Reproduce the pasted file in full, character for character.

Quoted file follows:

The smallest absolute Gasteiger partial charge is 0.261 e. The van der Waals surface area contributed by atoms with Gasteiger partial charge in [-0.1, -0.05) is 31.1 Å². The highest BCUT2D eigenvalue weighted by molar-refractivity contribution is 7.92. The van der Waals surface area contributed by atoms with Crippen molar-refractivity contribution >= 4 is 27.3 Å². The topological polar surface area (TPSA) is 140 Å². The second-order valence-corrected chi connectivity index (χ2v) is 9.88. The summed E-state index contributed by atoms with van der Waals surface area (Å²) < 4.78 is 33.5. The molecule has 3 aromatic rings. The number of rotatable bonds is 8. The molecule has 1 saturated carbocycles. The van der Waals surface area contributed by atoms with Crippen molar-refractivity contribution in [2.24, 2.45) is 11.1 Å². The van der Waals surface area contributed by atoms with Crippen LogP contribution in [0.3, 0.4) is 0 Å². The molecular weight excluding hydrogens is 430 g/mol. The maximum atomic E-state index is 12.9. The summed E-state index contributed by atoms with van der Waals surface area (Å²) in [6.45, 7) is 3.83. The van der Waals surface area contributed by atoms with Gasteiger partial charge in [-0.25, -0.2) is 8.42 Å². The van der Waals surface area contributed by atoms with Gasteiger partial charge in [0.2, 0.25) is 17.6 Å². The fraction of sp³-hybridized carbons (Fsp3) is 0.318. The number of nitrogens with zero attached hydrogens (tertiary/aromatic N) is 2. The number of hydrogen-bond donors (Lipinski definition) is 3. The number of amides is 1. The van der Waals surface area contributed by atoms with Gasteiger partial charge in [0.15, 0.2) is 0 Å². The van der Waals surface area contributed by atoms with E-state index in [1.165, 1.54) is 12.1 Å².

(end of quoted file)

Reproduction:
The smallest absolute Gasteiger partial charge is 0.261 e. The van der Waals surface area contributed by atoms with Gasteiger partial charge in [-0.1, -0.05) is 31.1 Å². The highest BCUT2D eigenvalue weighted by molar-refractivity contribution is 7.92. The van der Waals surface area contributed by atoms with Crippen molar-refractivity contribution >= 4 is 27.3 Å². The topological polar surface area (TPSA) is 140 Å². The second-order valence-corrected chi connectivity index (χ2v) is 9.88. The summed E-state index contributed by atoms with van der Waals surface area (Å²) < 4.78 is 33.5. The molecule has 3 aromatic rings. The number of rotatable bonds is 8. The molecule has 1 saturated carbocycles. The van der Waals surface area contributed by atoms with Crippen molar-refractivity contribution in [2.24, 2.45) is 11.1 Å². The van der Waals surface area contributed by atoms with Crippen LogP contribution in [0.3, 0.4) is 0 Å². The molecular weight excluding hydrogens is 430 g/mol. The maximum atomic E-state index is 12.9. The summed E-state index contributed by atoms with van der Waals surface area (Å²) in [6.45, 7) is 3.83. The van der Waals surface area contributed by atoms with Gasteiger partial charge in [-0.25, -0.2) is 8.42 Å². The van der Waals surface area contributed by atoms with Gasteiger partial charge in [0.2, 0.25) is 17.6 Å². The fraction of sp³-hybridized carbons (Fsp3) is 0.318. The number of nitrogens with zero attached hydrogens (tertiary/aromatic N) is 2. The number of hydrogen-bond donors (Lipinski definition) is 3. The number of amides is 1. The van der Waals surface area contributed by atoms with Gasteiger partial charge in [0.15, 0.2) is 0 Å². The van der Waals surface area contributed by atoms with E-state index in [1.165, 1.54) is 12.1 Å².